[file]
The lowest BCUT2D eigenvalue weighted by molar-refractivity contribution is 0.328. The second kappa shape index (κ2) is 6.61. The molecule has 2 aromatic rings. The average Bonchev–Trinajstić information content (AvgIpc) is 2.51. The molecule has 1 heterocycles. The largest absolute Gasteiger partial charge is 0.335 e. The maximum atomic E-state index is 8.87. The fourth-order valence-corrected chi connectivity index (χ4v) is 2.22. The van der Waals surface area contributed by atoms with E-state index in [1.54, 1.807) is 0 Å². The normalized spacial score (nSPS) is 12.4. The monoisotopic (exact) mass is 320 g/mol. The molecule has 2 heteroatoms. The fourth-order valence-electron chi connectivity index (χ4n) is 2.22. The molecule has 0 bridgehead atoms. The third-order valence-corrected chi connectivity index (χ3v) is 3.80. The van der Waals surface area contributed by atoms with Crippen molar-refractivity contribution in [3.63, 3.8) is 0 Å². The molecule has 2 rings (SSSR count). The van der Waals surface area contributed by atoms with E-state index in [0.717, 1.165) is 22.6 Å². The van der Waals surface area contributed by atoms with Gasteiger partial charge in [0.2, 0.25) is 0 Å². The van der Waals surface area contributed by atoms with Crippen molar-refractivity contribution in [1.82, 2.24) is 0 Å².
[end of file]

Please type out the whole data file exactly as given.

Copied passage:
The lowest BCUT2D eigenvalue weighted by molar-refractivity contribution is 0.328. The second kappa shape index (κ2) is 6.61. The molecule has 2 aromatic rings. The average Bonchev–Trinajstić information content (AvgIpc) is 2.51. The molecule has 1 heterocycles. The largest absolute Gasteiger partial charge is 0.335 e. The maximum atomic E-state index is 8.87. The fourth-order valence-corrected chi connectivity index (χ4v) is 2.22. The van der Waals surface area contributed by atoms with E-state index in [1.54, 1.807) is 0 Å². The normalized spacial score (nSPS) is 12.4. The monoisotopic (exact) mass is 320 g/mol. The molecule has 2 heteroatoms. The fourth-order valence-electron chi connectivity index (χ4n) is 2.22. The molecule has 0 bridgehead atoms. The third-order valence-corrected chi connectivity index (χ3v) is 3.80. The van der Waals surface area contributed by atoms with Crippen molar-refractivity contribution in [3.63, 3.8) is 0 Å². The molecule has 2 rings (SSSR count). The van der Waals surface area contributed by atoms with E-state index in [0.717, 1.165) is 22.6 Å². The van der Waals surface area contributed by atoms with Gasteiger partial charge in [0.2, 0.25) is 0 Å². The van der Waals surface area contributed by atoms with Crippen molar-refractivity contribution in [1.82, 2.24) is 0 Å².